"S" is a shear, secondary, rotational, tangential, equivoluminal, distortional, transverse, or shake wave.

Now for yer P think of a slinky toy on a table, with you pushing it back and forth, away from you and toward you. Compression and rebound. Fine and dandy.

For yer S, think of a wave on water, only real s-waves can't travel through liquids or gases (or the liquid core of the earth), but they would look like water waves if you could see them. Hot waves. Real hot waves. Prolly spicy too, as far as rock goes.

Now then that leaves surface waves. They are different from body waves. They don't travel through the earth but stay on top where it's more fun and they can watch stuff happen if they get bored.

Oddly enough, surface waves and the s-wave type of body waves are the strongest, at least at the surface, and cause the most damage as they vibrate around and do what-all. This is how buildings fall down. Good time to be somewhere else, as so often happens in life.

And if you're wondering what the heck this has to do with backpacking, well it doesn't, unless you get (un)lucky and wake up on top of an earthquake. This is so you know. You get to decide if it's fun or not, your ownself.

So if you wake up and it feels like the earth is one big snake wiggling around underneath you, that's a p-wave down there, coming up for air. On the other hand if it feels like you're getting booted in the gut or the butt (depending which side you sleep on), and you seem to be bouncing all over, and you actually are all alone, and it's the earth what's doing stuff with you, well that's an s-wave or an uppity surface wave dropping by to say hello and give you a few kicks just for fun. I can still do that part.

Enjoy if possible.

As for me, all my references have gone dead, so I can't prove any of this. Time to sit back, have another beer and do some kitty tickling, I guess. I can still do that part.


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Me? Recently bumped by something that went by real fast. Think it said "Wheeeee!" But maybe not.

Wednesday, November 3, 2021



(1) Entrenchment. Furrow. Beaten path. Cut. Footpath. Gouge. Runway. Track. Trench. Trail.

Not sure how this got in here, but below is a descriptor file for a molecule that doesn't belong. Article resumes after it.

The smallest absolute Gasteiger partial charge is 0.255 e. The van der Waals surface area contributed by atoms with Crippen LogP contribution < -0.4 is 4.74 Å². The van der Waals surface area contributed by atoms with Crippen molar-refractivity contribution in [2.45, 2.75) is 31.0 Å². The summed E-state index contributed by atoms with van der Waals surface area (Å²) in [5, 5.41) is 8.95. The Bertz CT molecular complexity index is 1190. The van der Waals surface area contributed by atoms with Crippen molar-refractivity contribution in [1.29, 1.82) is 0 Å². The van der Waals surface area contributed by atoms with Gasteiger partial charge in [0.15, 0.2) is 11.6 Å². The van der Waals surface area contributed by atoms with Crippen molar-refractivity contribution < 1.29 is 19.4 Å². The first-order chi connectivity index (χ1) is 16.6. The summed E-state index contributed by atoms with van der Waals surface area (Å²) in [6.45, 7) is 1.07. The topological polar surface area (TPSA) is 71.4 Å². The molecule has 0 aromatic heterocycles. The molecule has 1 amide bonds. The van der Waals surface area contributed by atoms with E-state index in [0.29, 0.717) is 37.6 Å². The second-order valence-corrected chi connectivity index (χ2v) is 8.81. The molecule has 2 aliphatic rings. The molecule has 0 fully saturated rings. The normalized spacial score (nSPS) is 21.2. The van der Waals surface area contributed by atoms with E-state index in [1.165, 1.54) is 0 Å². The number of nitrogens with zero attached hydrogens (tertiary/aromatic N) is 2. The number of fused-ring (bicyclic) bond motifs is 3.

(2) Also known as groove, channel, or trace — a feature, euphemistically-speaking, which is worn or cut into the trail tread in the direction of travel by wheels, hooves, feet, or even the flowing of water along the trail. Yep.

(3) Animal or hiker mating season. If this happens on the trail (not while hiking, but actually on the trail itself), it's one of those Oh, jeez! moments that (a) you do not want to see, (b) you will not forget, (c) you will weave into a great story anyway, and (d) will prompt you to buy and always carry a camera just in case something like this ever happens again. Even though you said that you don't want to see it.

(4) Sunken track or groove worn into the tread surface cut in the direction of travel by the passage of trail users or water. For example: "I'm in a rut up to my knees, which is a serious rut. This is why I don't like hiking in rutting season."

(5) Lines on the face. Something you developed while working, and something you take to the trail in the hope of removing. They have other causes too: "There was a lady in France, that having the small-pox, flay'd the skin off her face, to make it more level. And whereas before she looked like a nutmeg-grater, after she resembled an abortive hedgehog."

From "The Duchess of Malfi" a Jacobean revenge tragedy written by English dramatist John Webster in 1613. "Begins as a love story and ends as a nightmarish tragedy." Sounds about right for this topic.

So sometimes you can't win. Have to stay in that rut if you know what's good for you. Make the best of it. Put your head down and keep moving until it's over. Which it will be. Some day.


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Me? Trying to keep away from nutmeg. Nutty Meg. Something.